Anderson concedes in Washington secretary of state race

Pierce County Auditor Julie Anderson on Thursday conceded defeat to Democrat Steve Hobbs in a tight race for Washington secretary of state, saying the campaign is over.

In an emailed statement, Anderson said she knew her bid to be the first nonpartisan secretary of state elected by Washington voters would be tough, but she believed it needed to happen.

“Voters deserved to have the choice of an experienced elections administrator — without party...

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Pierce County Auditor Julie Anderson on Thursday conceded defeat to Democrat Steve Hobbs in a tight race for Washington secretary of state, saying the campaign is over.

In an emailed statement, Anderson said she knew her bid to be the first nonpartisan secretary of state elected by Washington voters would be tough, but she believed it needed to happen.

“Voters deserved to have the choice of an experienced elections administrator — without party strings attached,” Anderson’s statement said. “While many voters made that choice, it wasn’t quite enough.”

Anderson has trailed Hobbs since the first ballot counts were released Tuesday night. Tallies have consistently shown Hobbs with more than 49% of the vote while Anderson has had nearly 47%.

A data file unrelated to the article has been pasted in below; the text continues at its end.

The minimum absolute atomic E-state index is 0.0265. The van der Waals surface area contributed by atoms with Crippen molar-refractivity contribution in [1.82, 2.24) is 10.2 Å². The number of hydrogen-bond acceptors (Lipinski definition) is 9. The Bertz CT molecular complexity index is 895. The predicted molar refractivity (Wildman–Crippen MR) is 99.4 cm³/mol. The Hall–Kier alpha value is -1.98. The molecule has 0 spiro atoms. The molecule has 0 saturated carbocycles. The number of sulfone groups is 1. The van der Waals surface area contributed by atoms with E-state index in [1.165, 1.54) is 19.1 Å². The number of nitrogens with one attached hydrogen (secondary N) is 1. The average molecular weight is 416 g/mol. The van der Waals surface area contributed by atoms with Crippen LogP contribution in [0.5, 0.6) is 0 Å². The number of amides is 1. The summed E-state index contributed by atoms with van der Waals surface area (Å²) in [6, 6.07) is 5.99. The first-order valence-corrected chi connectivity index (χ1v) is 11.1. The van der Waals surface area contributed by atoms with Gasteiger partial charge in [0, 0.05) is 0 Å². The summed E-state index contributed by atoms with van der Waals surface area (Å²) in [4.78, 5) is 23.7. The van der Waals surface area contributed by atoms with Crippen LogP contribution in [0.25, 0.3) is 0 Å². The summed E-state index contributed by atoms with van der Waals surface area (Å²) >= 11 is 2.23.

Thousands of ballots continue to be tabulated. The Associated Press has not declared a winner in the race.

Hobbs, 52, was appointed by Gov. Jay Inslee last November to replace Republican Secretary of State Kim Wyman after she took an elections security job in the Biden administration. His appointment marked the first time a Democrat held the office since the mid-1960s, but Hobbs had not yet faced voters.

“We made history! I’m honored that voters have put their faith in me and endorsed the work we’ve done this past year ensuring Washington’s elections are secure, transparent, and accessible to all,” Hobbs said in an emailed statement. “My thanks to Auditor Anderson for her service and spirited campaign.”

Hobbs, who is of Japanese descent, would be the first person of color to serve in the role.

This election determines who serves the remaining two years of Wyman’s term.

“I’ve already called Secretary Hobbs to wish him the best as he leads this very important office,” Anderson said. “I stand ready to assist the Office of the Secretary of State in any way. I ask all my supporters to do the same.”

Anderson, 57, has been Pierce County auditor for nearly 13 years.

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